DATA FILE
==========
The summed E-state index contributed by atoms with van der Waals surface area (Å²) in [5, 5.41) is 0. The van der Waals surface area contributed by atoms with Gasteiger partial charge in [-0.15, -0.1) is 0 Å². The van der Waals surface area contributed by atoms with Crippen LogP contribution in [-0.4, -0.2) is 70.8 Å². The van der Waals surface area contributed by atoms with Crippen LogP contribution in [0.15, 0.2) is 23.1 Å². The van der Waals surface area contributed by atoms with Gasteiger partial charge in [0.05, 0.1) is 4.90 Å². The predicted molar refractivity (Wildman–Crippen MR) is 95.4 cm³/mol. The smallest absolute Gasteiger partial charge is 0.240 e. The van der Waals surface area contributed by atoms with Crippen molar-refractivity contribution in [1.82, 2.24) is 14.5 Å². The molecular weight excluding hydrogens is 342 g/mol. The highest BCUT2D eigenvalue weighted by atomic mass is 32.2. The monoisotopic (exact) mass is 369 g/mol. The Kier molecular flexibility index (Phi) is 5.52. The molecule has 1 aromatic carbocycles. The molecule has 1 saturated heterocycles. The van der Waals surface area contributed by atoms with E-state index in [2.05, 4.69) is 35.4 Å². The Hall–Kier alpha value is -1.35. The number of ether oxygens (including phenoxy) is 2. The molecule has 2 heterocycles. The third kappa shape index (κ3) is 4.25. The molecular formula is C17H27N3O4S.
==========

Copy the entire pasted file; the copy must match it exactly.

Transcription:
The summed E-state index contributed by atoms with van der Waals surface area (Å²) in [5, 5.41) is 0. The van der Waals surface area contributed by atoms with Gasteiger partial charge in [-0.15, -0.1) is 0 Å². The van der Waals surface area contributed by atoms with Crippen LogP contribution in [-0.4, -0.2) is 70.8 Å². The van der Waals surface area contributed by atoms with Crippen LogP contribution in [0.15, 0.2) is 23.1 Å². The van der Waals surface area contributed by atoms with Gasteiger partial charge in [0.05, 0.1) is 4.90 Å². The predicted molar refractivity (Wildman–Crippen MR) is 95.4 cm³/mol. The smallest absolute Gasteiger partial charge is 0.240 e. The van der Waals surface area contributed by atoms with Crippen molar-refractivity contribution in [1.82, 2.24) is 14.5 Å². The molecular weight excluding hydrogens is 342 g/mol. The highest BCUT2D eigenvalue weighted by atomic mass is 32.2. The monoisotopic (exact) mass is 369 g/mol. The Kier molecular flexibility index (Phi) is 5.52. The molecule has 1 aromatic carbocycles. The molecule has 1 saturated heterocycles. The van der Waals surface area contributed by atoms with E-state index in [2.05, 4.69) is 35.4 Å². The Hall–Kier alpha value is -1.35. The number of ether oxygens (including phenoxy) is 2. The molecule has 2 heterocycles. The third kappa shape index (κ3) is 4.25. The molecular formula is C17H27N3O4S.